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Pioneer and Icon Alford Gardner Honoured by City of Leeds

Alford Gardner. Photo: Joanne Crawford

Jamaica Society Leeds is delighted by the news that Alford Gardner, one of only two surviving passengers of HMT Empire Windrush which arrived in the UK in 1948, has received the prestigious Leeds Award, which recognises those who have made a special and lasting contribution to the city.

Alford, 97, is Leeds’s only remaining Caribbean Second World War serviceman and a well-known and much loved member of the West Indian community in the city.

Dorothy Stewart, chair of Jamaica Society Leeds, led the congratulations. “I cannot think of a more fitting recipient of this award than Alford who has served his country and community across the years with dignity and great distinction.

“He has supported so many of the Society’s projects over the decades and the fact that he is being recognised and honoured in this way is a source of immense pride to all of us.”

The award, which was unanimously approved at a Leeds City Council meeting on November 15th, will see Alford’s name inscribed on the wall of Leeds Civic Hall in honour of all that he has done for the city.

The Lord Mayor of Leeds, Councillor Al Garthwaite, said: “Alford Gardner is a true inspiration and a pioneer who has made a lasting impact on his adopted home while blazing a trail for so many members of the city’s Caribbean community.

“We are proud to honour him for the contribution he has made to Leeds and to ensure that his remarkable story continues to be told for many generations to come.”

Commenting on his award, Alford said it was a great honour and a big surprise. “Leeds has been my home for the last 75 years. I came back to the city for love and opportunity and it has been a huge part of my life. So for the people of Leeds to feel that I deserve such a prestigious award makes me feel happy and also very humble.”

Over the years, Alford has delivered countless talks for children, students, community groups and national organisations, and he played a key role in the recent For King, Country and Home exhibition  exploring the lives of the city’s Caribbean WW2 veterans and a part of the Society’s Out of Many Festival.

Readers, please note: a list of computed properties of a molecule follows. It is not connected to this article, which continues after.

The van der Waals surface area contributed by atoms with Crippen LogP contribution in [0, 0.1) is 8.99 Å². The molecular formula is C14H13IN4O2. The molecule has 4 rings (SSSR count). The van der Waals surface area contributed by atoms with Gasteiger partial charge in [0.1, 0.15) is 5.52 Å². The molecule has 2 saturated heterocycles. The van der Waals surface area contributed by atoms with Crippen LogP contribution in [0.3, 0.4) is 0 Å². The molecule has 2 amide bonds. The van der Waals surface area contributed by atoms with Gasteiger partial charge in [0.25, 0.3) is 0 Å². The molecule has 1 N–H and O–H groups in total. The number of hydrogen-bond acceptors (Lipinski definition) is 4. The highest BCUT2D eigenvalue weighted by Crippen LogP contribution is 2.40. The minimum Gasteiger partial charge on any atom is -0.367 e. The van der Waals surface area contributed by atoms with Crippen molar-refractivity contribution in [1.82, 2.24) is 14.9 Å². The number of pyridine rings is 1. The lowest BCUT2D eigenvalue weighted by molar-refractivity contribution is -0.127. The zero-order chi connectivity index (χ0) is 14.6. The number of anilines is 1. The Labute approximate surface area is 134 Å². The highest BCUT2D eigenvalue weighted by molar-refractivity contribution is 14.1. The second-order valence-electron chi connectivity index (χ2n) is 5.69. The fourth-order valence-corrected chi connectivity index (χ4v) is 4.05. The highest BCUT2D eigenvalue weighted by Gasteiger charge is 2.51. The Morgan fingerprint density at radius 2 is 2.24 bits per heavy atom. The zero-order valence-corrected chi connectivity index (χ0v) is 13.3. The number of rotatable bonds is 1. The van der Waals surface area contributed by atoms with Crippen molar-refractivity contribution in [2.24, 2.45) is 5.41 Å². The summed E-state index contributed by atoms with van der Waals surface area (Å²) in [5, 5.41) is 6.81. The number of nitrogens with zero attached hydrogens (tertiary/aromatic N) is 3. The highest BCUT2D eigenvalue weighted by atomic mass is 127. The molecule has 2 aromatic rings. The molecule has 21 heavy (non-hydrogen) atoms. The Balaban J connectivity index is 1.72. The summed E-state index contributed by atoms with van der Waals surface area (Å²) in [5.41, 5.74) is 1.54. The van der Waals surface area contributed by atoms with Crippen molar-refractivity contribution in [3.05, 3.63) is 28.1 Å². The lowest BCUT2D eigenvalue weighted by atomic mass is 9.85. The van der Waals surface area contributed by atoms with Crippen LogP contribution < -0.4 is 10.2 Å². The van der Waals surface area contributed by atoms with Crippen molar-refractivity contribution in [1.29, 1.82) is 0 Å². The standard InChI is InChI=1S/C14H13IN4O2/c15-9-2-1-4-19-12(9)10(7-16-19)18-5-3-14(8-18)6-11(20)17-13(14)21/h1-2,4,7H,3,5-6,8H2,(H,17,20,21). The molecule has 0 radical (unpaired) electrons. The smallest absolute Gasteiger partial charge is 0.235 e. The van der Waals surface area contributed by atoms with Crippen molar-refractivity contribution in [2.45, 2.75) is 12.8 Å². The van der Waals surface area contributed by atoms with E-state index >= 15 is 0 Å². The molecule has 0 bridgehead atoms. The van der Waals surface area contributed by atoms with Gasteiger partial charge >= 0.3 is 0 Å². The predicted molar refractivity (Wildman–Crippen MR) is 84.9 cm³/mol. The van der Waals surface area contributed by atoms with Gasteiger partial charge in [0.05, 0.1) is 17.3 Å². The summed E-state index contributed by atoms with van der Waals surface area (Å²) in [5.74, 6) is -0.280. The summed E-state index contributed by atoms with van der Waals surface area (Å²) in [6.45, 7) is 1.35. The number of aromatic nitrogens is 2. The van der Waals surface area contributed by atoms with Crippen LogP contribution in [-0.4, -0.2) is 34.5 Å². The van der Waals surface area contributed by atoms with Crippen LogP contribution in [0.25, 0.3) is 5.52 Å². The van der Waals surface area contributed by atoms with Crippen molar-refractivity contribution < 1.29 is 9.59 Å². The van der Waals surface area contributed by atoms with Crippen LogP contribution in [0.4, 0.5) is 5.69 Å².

He was one of the recipients of the 2023 Pride of Britain Outstanding Contribution Award, receiving a surprise visit from Prince William. To commemorate the 75th anniversary of Empire Windrush’s arrival, King Charles III also commissioned ten portraits of Windrush Generation pioneers, including Alford, which were unveiled at a special reception at Buckingham Palace.

Alford’s story is both remarkable and inspiring. He was born in Jamaica’s capital, Kingston, on January 26, 1926. At the age of just 17 he volunteered to

help Britain’s war effort – following in the footsteps of his father, Egbert, who fought in the Battle of the Somme during WW1.

Nineteen-year-old Alford Gardner (right) c. 1945 with childhood friend Dennis Reed who also volunteered for WW2 RAF service. Photo from Alford’s collection.

He joined the RAF, arriving in the UK in 1944. He served as an engineer and mechanic during WW2, one of thousands of Caribbean RAF ground crew who were based at RAF Hunmanby Moor, near Filey.

Once the conflict came to an end, while taking a pre-mob engineering course in Leeds, Alford met his future wife, Norma McKenna, before he sailed back to Jamaica in 1947 along with his brother Gladstone who was also in the RAF.

However, with limited job opportunities in Jamaica, Alford returned along with his brother aboard the Empire Windrush, landing at Tilbury Docks in June 1948 before making his way back to Leeds.

Initially met with discrimination when searching for a place to live, Alford persevered, settling in Hyde Park and finding work in engineering until his retirement. Alford and Norma also married and had nine children together.

His legacy in the city was cemented when, in 1948, he became one of the founding members of the city’s famed Caribbean Cricket Club, a focal point for the city’s West Indian community in the 1950s and 60s.

Today, the club is the longest running black led organisation in Leeds and the oldest of its type in the UK.

Alford continues to be a widely respected figurehead in the community of which he has been such an important part for three quarters of a century – only last year he was a specially requested guest for King Charles’ visit to the Jamaica Society Leeds’s Rebellion to Romance exhibition at Leeds Central Library.

Out of Many Festival artistic director Susan Pitter nominated Alford for the Leeds Award backed by the Jamaica Society, historian Joe Williams and barrister Glenn Parsons who has been leading a campaign for a permanent memorial in Filey, to commemorate the 4000 Caribbean volunteers including Alford who were stationed nearby at RAF Hunmanby Moor.

Glenn commented, “I regard Alford as a true Caribbean ambassador and an elder stateman who has not only raised the profile of Leeds but also, by his contribution to this country, of the people of the Caribbean”.

Reflecting on Alford’s lasting legacy, Joe added: “Alford is a Leeds icon for a generation and an inspiration to future generations – a unifying symbol of resilience, love and service.”